One cutback for which we can all be grateful is the disappearance of songs commissioned by Victoria's various levels of government. Several decades ago, the powers that be thought it would be nifty to have promotional tunes extolling the virtues of the Garden City, and the result was some of the drippiest music ever committed to vinyl. Such memorable tunes include the “Victoria” track on Nelson Riddle and his Orchestra’s British Columbia Suite, an album commissioned by B.C. Tourist Board in 1963; “Victoria,” recorded by Ed Lafave and The Friendship Company for B.C.’s centennial in 1958, replete with horn fluorishes that sound like dying elephants; and the perky “Salute to Saanich,” penned by Audrey E. Ross in 1981 for the big municipality’s 75th anniversary.
Without a doubt, however, the sappiest of them all was the strings-heavy “Follow The Birds” by Ken Garland, recorded for the B.C. Ferry Corporation in 1966. (Lyrics: Just follow the birds, to the city of beauty / A ferryboat glides away to an island that’s called paradise. / Where the wind through the oaks / and the cry of the gulls / Sing a song of the sea / Victoria: remember, tenderly.) As fellow local-history sleuth Janis Ringuette reminded me, the message was rather deceptive: birds actually followed the ferries to Victoria, because they fed on the garbage the crews dumped off the stern, a practice that continued until the 1980s.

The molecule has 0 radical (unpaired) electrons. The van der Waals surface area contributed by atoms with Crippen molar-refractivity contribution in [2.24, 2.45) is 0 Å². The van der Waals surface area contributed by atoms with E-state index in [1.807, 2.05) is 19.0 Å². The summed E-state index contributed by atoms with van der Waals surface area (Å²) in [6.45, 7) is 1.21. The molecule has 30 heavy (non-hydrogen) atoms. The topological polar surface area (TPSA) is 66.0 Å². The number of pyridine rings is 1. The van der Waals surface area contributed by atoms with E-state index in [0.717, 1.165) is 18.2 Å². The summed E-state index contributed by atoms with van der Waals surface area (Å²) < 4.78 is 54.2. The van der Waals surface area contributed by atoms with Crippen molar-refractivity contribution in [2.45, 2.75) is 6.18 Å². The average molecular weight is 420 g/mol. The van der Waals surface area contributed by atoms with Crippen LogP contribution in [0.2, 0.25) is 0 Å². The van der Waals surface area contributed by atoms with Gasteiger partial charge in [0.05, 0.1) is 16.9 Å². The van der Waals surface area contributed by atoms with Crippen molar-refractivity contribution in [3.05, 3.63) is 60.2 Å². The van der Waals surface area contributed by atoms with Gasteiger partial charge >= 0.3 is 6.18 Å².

Here's an audio clip of Garland's tune, sung in all its dubious glory by John Dunbar:
"Follow The Birds" (MP3)
(Thanks to Brian Linds for turning me on to this gem.)
PS After this item appeared in Monday magazine, someone wrote in to mention that Ken Garland later worked as a tour bus driver. On one tour, the writer recalled, Garland "insisted we insert a tape of his 'claim to fame' during an extended segment of the day's intinerary, [and] most of the people aboard the coach loved the tune, making the bus driver/musician beam with pride." She continued: "In later years I mocked the notion of the seagulls following a trail of discarded outfall ferry foam, but when in the throes of sentimentality, who cares? We have a billion dollar tourism industry to protect; perhaps government should reinstate Garland's tender tune."